In the United States, there has been recent legislation, as well as legislative and regulatory proposals, changing the healthcare system in ways that may affect our future revenue and profitability, and the future revenue and profitability of our potential customers, suppliers and collaborative partners, and the availability of capital. Federal and state lawmakers regularly propose and, at times, enact legislation that would result in significant changes to the healthcare system and, in particular, that are intended to contain or reduce the costs of medical products and services.

The most significant recent health care legislation is the Patient Protection and Affordable Care Act, as amended by the Health Care and Education Reconciliation Act, or the “Healthcare Reform Act”, which President Obama signed into law in March 2010.  This law substantially changes how health care is funded by the state and federal government as well as private insurers, and significantly impacts the pharmaceutical industry. Though the full effect of the Healthcare Reform Act on pharmaceutical companies has yet to be seen, the changes that may affect our business include those governing enrollment in federal healthcare programs, reimbursement changes, new governmental programs, and fraud and abuse enforcements. The Healthcare Reform Act takes effect in stages through 2018.

Certain aspects of the Health Care Reform Act are likely to adversely affect pharmaceutical manufacturers in particular. For example, in 2011, the Healthcare Reform Act imposed non-deductible annual flat fees on pharmaceutical manufacturers and importers based upon relative market share. Furthermore, as part of the Healthcare Reform Act closing a funding gap in the Medicare Part D prescription drug program, certain pharmaceutical manufacturers will be required to provide a 50% discount on drugs dispensed to beneficiaries within this funding gap.

There also have been and likely will continue to be legislative and regulatory proposals at the state and federal levels that could bring about significant changes to the Medicaid drug rebate program and other federal pharmaceutical pricing and rebate programs. Given these and other recent federal and state government initiatives directed at lowering the total cost of health care, federal and state lawmakers will likely continue to focus on health care reform, the cost of prescription pharmaceuticals and on the reform of the Medicare and Medicaid programs. These efforts could adversely affect our business by, among other possibilities, limiting the prices that can be charged for drugs we develop or the amount of reimbursement available for these products from governmental agencies or third-party payers, limiting the profits that pharmaceutical companies may earn on certain sales, increasing the tax obligations on pharmaceutical companies, increasing our rebate liability, or limiting our commercial opportunity. We cannot predict the impact on our business of any legislation or regulations that may be adopted in the future. Any cost containment measures and other healthcare system reforms that are adopted could have a material adverse effect on our ability to operate profitably.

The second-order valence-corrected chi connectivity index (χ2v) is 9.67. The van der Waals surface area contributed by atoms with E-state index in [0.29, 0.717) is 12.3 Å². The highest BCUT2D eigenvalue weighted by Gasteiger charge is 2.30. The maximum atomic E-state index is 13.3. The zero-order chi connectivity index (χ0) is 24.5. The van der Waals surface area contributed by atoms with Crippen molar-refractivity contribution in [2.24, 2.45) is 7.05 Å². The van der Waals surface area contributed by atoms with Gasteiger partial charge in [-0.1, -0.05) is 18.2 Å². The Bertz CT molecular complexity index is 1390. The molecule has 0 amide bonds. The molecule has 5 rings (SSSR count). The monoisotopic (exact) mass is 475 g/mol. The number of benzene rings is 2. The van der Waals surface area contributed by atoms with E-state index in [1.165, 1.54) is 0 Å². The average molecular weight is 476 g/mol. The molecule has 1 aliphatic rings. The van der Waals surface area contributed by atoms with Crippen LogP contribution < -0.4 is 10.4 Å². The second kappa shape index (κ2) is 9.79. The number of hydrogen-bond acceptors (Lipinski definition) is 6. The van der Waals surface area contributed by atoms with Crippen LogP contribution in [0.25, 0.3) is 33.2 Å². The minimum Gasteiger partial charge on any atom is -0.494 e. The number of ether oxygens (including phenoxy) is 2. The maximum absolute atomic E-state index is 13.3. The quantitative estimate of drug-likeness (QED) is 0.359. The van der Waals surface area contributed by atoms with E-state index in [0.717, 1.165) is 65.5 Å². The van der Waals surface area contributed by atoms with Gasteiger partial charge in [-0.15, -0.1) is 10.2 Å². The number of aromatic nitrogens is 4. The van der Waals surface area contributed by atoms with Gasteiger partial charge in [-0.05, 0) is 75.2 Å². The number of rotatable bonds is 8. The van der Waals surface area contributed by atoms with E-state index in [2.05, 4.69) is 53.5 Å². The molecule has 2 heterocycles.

We may need to change our business practices to comply with health care fraud and abuse regulations, and our failure to comply with such laws could adversely affect our business, financial condition and results of operations.
 
Our operations will be directly, or indirectly through our customers, subject to various state and federal fraud and abuse laws, including, without limitation, the federal Anti-Kickback Statute and False Claims Act. These laws may impact, among other things, our proposed sales, marketing and education programs.